Many people are in denial when it comes to acknowledging gum disease symptoms. They pretend not to notice that their gums have changed color from a healthy pink to a disturbing shade of dark red. Others tell themselves that a little bleeding from the gums is perfectly normal. And the reason they've cut back on brushing teeth is lack of time not because their swollen gums hurt.
Are you one of these people? If so, it's time to face the facts and see your dentist -- because ignoring the warning signs of gum disease is a big mistake with potentially lifelong consequences.
Here are the things you need to know about the symptoms of gum disease, from gingivitis to advanced periodontitis:
How Common Are the Symptoms of Gum Disease?
Statistically it's probable that virtually everyone you know is experiencing various gum disease symptoms. According to the National Institute of Health, nearly 80 percent of U.S. adults currently have some form of gum disease. Conditions can range from a mild gum inflammation that daily brushing and flossing will clear up to a serious, bone-destroying disease requiring aggressive dental care.
The highest incidence of gum disease is seen in people with poor dental hygiene. Men are slightly more likely than women to have gum disease. While adults are consistently the largest demographic to display gum disease symptoms, researchers at Tufts University have found that gum disease affects up to 17 percent of children aged 3-11 years. By puberty, approximately 90 percent of adolescents in this U.S. study showed symptoms of gum disease.
The Many Names and Symptoms of Gum Disease
Gum disease is a catchall term used to describe several conditions including gingivitis, periodontal disease, pyorrhea and ANUG (acute necrotizing ulcerative gingivitis). No matter the name, gum disease typically begins when the harmful periodontal bacteria in plaque causes an inflammation of the tissues supporting your teeth (i.e. gums). When left untreated the inflammation quickly becomes an infection, which may cause the gums and in some cases the bone to break down. Once an infection advances to the point of affecting the bone the symptoms of gum disease are undeniable and the risks associated with avoiding your dentist become dire. Simply put: The longer you wait to treat gum disease the more likely it is that you will lose teeth ... or worse.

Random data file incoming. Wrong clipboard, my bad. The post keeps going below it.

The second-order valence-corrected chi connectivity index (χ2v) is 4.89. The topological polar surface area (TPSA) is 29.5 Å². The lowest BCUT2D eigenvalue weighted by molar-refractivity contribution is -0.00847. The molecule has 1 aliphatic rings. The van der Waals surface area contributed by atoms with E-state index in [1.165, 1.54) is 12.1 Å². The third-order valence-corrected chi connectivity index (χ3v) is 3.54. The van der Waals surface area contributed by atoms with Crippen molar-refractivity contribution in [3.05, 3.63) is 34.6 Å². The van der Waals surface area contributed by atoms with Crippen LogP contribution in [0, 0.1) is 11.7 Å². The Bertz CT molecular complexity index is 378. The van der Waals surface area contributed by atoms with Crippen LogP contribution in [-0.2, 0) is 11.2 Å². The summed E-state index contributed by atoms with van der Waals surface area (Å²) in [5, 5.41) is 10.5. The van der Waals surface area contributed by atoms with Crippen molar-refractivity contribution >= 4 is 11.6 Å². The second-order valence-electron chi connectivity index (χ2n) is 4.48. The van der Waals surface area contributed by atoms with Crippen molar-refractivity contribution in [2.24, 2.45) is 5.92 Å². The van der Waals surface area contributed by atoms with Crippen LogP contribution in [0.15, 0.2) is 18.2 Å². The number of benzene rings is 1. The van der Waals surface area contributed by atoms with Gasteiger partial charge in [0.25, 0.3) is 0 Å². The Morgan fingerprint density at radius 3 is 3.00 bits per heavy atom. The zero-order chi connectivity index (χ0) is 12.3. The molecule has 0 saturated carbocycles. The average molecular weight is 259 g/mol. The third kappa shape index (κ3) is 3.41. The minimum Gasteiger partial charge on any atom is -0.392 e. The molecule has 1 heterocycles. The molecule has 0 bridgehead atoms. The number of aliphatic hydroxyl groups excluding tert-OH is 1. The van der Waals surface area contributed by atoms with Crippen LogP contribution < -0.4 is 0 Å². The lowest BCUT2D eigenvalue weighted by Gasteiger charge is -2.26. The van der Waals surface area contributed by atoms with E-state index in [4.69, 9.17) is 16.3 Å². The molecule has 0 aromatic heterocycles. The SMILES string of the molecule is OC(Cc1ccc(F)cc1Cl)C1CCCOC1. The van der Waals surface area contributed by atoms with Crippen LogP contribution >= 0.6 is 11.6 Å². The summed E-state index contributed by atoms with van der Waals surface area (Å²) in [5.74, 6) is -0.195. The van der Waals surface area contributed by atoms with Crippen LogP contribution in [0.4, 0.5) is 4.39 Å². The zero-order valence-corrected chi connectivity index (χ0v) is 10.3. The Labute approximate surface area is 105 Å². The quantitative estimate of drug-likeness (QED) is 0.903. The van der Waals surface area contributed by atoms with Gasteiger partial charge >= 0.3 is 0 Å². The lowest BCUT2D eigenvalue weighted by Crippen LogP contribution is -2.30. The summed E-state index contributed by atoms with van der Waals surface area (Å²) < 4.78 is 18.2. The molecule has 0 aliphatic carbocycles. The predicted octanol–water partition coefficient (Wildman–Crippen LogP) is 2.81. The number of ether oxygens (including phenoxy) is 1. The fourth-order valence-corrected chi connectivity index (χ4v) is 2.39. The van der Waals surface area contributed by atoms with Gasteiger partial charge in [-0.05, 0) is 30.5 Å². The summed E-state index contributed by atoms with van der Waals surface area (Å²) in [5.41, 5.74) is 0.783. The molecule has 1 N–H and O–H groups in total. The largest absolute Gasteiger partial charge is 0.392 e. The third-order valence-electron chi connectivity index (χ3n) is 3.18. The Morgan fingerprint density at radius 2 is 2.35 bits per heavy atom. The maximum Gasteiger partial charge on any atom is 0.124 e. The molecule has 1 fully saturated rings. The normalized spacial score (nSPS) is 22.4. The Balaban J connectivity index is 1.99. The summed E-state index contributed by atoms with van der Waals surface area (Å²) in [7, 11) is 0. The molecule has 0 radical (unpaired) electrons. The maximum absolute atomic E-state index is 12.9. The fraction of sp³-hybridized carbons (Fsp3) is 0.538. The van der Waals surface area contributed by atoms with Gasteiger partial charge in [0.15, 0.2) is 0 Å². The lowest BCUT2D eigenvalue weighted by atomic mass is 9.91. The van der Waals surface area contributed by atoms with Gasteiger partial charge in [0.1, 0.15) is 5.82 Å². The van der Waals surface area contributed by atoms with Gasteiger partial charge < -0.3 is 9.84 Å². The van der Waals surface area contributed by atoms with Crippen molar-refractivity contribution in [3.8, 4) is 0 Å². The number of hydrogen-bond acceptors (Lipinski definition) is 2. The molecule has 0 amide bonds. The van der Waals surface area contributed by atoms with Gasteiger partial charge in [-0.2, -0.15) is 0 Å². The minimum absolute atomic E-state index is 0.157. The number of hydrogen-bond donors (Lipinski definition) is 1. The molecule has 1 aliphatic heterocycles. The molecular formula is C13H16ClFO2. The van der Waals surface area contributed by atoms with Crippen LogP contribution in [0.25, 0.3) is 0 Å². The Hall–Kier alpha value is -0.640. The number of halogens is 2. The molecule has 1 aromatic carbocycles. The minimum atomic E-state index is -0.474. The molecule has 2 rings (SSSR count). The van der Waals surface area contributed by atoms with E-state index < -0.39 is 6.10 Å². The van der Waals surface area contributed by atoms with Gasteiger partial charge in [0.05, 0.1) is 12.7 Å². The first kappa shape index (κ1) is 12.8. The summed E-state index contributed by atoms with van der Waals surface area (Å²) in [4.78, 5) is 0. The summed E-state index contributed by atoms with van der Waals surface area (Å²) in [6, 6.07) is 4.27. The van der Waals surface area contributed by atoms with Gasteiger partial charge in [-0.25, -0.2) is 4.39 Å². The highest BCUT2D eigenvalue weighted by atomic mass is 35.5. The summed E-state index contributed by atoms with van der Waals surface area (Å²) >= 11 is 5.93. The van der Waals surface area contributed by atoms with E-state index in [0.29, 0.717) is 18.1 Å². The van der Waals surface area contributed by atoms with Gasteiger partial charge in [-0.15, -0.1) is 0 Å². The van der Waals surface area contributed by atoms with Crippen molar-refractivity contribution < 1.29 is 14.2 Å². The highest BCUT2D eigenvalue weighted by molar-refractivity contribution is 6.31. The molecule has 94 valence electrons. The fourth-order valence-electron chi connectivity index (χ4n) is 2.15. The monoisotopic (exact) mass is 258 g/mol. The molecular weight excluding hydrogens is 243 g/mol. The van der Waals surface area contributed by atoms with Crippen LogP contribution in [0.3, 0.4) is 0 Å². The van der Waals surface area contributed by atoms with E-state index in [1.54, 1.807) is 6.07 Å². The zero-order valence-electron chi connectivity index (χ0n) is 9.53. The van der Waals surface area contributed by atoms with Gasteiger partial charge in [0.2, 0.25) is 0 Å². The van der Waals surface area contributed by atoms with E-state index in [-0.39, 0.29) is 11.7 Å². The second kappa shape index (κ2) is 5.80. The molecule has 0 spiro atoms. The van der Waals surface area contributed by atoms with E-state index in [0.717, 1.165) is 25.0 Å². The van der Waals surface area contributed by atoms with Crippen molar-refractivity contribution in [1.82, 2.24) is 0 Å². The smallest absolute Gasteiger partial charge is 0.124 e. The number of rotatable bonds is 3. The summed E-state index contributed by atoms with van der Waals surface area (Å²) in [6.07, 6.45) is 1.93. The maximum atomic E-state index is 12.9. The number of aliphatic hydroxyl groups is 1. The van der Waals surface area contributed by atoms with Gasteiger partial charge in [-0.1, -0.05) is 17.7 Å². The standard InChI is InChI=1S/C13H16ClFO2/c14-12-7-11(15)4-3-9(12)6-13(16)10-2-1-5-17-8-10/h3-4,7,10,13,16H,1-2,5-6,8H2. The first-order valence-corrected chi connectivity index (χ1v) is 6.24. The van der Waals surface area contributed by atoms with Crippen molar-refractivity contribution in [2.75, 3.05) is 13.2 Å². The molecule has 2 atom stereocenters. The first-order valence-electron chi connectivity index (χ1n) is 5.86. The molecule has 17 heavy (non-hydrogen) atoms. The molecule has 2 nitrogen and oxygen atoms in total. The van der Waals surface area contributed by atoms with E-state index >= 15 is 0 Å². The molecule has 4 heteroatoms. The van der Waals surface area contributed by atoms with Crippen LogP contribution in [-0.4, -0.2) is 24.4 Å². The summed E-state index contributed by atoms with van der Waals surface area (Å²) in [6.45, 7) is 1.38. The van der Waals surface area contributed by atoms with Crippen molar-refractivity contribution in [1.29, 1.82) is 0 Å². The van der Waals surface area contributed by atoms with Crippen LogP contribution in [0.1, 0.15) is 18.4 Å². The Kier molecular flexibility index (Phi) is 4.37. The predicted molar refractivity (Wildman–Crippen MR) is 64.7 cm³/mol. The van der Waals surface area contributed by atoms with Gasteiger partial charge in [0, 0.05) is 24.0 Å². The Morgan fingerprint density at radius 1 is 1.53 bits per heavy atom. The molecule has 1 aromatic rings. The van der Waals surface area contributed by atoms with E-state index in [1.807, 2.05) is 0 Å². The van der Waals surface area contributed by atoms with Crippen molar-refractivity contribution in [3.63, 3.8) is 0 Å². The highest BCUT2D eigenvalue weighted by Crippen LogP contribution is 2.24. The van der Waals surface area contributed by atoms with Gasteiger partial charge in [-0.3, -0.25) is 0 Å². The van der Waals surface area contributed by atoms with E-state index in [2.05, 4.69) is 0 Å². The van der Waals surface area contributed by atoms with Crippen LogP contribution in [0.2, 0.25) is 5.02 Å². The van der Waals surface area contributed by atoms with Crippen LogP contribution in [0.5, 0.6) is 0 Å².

Ranked according to their severity, the three stages of gum disease are:
Gingivitis -- The earliest stage of gum disease, gingivitis is an inflammation of the gums caused by a build up of plaque at the gumline. This condition is highly treatable because the bone and connective tissue holding the teeth have not yet been damaged. Bleeding gums while brushing teeth or flossing is a common gum disease symptom.
Periodontitis - Diagnosis of this condition is bad news. Irreversible damage is occurring to the supporting bone and fibers holding your teeth in place. Professional dental care is essential to prevent periodontitis from causing further damage. Symptoms of periodontal disease include food- and plaque-trapping pockets forming in the gums below the gumline.
Advanced Periodontitis - During the final grim stage of gum disease, the fibers and bones supporting your teeth are destroyed. Loose teeth will shift and often fall out. Aggressive periodontal care is required to contain the damage.
The Top 10: A Checklist of Gum Disease Symptoms
As with many dental conditions, gum disease symptoms range from being quite obvious to being virtually unnoticeable by all but a trained dental professional. The ten most common visible warning signs of gum disease you need to be aware of include:
Even if you don't show any of the most readily identifiable symptoms of gum disease, you may not be off the hook for a progressive condition like gingivitis. Regular dental exams are the only way to ensure that your gums are completely healthy and disease-free. With more subtle cases, it's only after a thorough visual examination and a series of full-mouth X-rays that dentists are able to definitely identify the signs of gum disease.
Next Steps if You Have the Symptoms of Gum Disease
It's important to see a dental professional if you are experiencing bleeding gums or any other gum disease symptoms.
For help finding a dentist specializing in the treatment of gum disease call 1-866-970-0441.